Most, if not everyone, will agree that the Skyway Stage 3 is one of the most significant pieces of infrastructure we’ve seen in a while. It brings to fruition a long-believed pipe dream of linking the North and South Luzon Expressways without having to pass through traffic-riddled EDSA.
But the experience of uninterrupted travel between the two major superhighways came with a catch, albeit a minor one. Certain portions of the elevated tollway carry a speed limit of 60 km/h under pain of penalties, and that didn’t sit well with many motorists especially considering the rather steep toll fees (which remain uncollected as of this writing).
However, a recent incident on the tollway demonstrated why having such a low ceiling was necessary. Automotive website Visor.ph released dashcam footage of a collision that occurred on a portion of Skyway Stage 3, and it has been making the rounds of social media over the weekend. The point of view was from a Toyota Land Cruiser VX, which was hit by a van coming from the opposite lane.
Note the plastic bollards used in lieu of the more permanent concrete dividers
As the video clip showed, the Land Cruiser’s driver already spotted the wayward vehicle from afar and tried to maneuver to the rightmost lane in an effort to avoid the impact. Yet it wasn’t enough, as the van plowed through the plastic bollards and hit the SUV’s left doors, leaving it with a twisted rear axle in the process. Hopefully everyone involved didn’t suffer major injuries as a result of the crash.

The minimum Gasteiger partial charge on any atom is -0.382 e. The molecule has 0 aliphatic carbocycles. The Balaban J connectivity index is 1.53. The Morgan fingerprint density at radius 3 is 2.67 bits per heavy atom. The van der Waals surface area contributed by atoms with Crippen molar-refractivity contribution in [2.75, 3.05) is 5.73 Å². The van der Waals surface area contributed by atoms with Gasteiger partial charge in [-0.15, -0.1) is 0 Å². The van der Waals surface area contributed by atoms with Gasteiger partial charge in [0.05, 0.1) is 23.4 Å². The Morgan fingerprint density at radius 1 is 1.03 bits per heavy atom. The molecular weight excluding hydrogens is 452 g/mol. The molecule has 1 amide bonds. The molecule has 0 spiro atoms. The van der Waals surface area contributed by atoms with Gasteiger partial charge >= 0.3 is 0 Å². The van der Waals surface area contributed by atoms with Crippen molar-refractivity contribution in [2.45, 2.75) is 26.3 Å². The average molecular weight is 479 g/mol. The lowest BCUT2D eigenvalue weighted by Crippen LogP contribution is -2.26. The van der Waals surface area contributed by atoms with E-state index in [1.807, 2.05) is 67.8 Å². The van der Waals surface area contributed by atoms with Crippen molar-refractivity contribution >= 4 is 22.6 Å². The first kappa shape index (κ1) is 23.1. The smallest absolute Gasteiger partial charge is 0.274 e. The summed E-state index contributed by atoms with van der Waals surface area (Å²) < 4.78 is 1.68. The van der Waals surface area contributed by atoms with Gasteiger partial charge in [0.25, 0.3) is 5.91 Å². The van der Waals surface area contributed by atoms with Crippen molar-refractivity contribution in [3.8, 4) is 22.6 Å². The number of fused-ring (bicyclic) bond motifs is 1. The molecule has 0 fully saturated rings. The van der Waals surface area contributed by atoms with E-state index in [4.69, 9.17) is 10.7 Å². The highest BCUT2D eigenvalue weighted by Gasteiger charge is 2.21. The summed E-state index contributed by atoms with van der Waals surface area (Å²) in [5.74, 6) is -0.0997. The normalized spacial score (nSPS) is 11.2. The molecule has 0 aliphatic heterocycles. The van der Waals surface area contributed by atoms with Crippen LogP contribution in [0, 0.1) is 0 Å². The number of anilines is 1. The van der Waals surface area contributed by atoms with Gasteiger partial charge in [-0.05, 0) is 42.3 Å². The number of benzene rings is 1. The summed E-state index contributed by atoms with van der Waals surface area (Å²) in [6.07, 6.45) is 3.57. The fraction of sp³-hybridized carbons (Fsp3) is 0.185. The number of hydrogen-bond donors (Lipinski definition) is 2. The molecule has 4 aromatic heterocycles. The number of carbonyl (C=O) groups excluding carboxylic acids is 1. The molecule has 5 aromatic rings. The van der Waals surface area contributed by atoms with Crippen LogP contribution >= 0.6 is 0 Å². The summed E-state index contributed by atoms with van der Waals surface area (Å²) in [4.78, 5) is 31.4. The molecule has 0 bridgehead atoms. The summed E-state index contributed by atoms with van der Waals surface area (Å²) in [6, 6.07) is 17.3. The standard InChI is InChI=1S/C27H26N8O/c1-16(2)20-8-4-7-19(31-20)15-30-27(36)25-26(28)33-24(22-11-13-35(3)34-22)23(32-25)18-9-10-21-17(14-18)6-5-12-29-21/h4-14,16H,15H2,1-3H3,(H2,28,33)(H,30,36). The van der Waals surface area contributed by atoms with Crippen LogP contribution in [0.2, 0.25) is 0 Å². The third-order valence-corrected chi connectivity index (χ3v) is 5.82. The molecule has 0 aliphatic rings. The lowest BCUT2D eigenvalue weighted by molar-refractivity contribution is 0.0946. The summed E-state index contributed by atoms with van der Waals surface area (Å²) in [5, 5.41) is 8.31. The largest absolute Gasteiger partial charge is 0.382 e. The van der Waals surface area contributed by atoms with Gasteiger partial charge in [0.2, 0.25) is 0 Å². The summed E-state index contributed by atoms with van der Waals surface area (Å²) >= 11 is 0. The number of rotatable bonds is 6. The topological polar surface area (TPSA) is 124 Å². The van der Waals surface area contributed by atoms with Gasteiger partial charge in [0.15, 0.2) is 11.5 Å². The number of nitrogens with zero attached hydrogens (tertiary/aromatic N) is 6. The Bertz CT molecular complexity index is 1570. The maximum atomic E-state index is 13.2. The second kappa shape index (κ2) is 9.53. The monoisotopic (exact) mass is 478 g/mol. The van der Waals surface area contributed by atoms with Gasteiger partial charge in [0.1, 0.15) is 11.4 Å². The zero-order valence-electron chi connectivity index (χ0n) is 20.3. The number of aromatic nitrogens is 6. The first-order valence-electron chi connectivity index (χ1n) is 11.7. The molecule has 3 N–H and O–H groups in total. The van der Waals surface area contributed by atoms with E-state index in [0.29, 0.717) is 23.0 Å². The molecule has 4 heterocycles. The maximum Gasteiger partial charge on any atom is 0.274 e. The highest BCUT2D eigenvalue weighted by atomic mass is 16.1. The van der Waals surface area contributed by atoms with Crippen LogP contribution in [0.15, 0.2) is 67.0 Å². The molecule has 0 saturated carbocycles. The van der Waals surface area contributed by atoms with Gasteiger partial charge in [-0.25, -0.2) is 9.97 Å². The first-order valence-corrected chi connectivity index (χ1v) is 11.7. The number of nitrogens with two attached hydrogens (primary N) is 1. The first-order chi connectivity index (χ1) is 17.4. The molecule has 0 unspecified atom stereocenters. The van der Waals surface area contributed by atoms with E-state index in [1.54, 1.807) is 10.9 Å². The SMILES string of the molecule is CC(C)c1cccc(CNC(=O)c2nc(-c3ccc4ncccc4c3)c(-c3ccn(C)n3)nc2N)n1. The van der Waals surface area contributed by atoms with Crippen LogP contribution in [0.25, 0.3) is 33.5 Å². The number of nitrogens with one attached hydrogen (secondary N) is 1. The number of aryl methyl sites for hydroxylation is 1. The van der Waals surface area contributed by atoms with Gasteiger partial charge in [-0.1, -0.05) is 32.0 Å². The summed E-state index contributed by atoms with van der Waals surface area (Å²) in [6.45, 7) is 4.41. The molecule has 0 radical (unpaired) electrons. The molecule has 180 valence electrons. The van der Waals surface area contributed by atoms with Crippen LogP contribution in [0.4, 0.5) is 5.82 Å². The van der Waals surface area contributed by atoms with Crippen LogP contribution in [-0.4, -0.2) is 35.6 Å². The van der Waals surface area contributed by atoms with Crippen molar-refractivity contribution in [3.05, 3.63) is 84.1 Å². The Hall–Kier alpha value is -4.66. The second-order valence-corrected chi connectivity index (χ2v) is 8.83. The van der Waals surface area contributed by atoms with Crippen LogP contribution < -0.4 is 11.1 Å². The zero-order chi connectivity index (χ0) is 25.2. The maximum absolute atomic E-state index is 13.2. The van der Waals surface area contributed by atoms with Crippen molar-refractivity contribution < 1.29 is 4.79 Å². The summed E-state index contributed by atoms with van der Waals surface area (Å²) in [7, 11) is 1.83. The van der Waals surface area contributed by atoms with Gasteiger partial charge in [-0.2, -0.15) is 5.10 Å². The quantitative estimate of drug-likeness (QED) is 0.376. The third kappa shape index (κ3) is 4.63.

Did the van driver fall asleep behind the wheel? Was it his first time on Skyway Stage 3 that’s why he got confused? Was it caused by a tire blowout as some reports suggest? Only an official investigation can answer those questions. However, what can be concluded with certainty just by observing the incident is that things could have been much worse if both vehicles had flouted the posted speed limit.
SMC boss Ramon S. Ang (left) has said that speeders have no place on Skyway Stage 3
Toll operator San Miguel Corporation (SMC) previously explained that the Skyway Stage 3 will be adopting a variable direction lane scheme to cope with a range of traffic conditions. This involves movable plastic bollards that can be redeployed in assorted configurations, so a 60 km/h speed limit still gives motorists ample room in case they need to adjust to a different lane, or when something untoward happens.
It’s quite an expensive lesson that two vehicles had to illustrate, but we’re optimistic that it drives the point home for other road users out there.
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Joseph Paolo Estabillo